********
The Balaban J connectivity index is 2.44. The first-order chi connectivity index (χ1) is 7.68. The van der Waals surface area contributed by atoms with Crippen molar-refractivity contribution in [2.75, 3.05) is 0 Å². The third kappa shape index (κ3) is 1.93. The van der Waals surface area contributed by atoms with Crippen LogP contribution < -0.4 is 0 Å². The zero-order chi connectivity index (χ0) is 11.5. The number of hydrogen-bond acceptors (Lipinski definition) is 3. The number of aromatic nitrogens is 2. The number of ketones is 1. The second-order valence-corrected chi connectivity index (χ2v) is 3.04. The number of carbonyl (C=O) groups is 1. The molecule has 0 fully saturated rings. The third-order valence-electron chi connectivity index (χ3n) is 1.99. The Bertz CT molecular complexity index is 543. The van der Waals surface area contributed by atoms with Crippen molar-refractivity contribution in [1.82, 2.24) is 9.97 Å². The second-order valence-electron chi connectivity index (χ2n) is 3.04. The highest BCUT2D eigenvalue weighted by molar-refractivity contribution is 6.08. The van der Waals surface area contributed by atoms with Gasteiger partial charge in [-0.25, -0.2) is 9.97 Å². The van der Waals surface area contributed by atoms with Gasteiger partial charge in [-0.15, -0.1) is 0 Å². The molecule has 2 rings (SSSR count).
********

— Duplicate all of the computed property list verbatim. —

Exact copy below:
The Balaban J connectivity index is 2.44. The first-order chi connectivity index (χ1) is 7.68. The van der Waals surface area contributed by atoms with Crippen molar-refractivity contribution in [2.75, 3.05) is 0 Å². The third kappa shape index (κ3) is 1.93. The van der Waals surface area contributed by atoms with Crippen LogP contribution < -0.4 is 0 Å². The zero-order chi connectivity index (χ0) is 11.5. The number of hydrogen-bond acceptors (Lipinski definition) is 3. The number of aromatic nitrogens is 2. The number of ketones is 1. The second-order valence-corrected chi connectivity index (χ2v) is 3.04. The number of carbonyl (C=O) groups is 1. The molecule has 0 fully saturated rings. The third-order valence-electron chi connectivity index (χ3n) is 1.99. The Bertz CT molecular complexity index is 543. The van der Waals surface area contributed by atoms with Crippen molar-refractivity contribution in [1.82, 2.24) is 9.97 Å². The second-order valence-electron chi connectivity index (χ2n) is 3.04. The highest BCUT2D eigenvalue weighted by molar-refractivity contribution is 6.08. The van der Waals surface area contributed by atoms with Gasteiger partial charge in [-0.25, -0.2) is 9.97 Å². The van der Waals surface area contributed by atoms with Gasteiger partial charge in [-0.15, -0.1) is 0 Å². The molecule has 2 rings (SSSR count).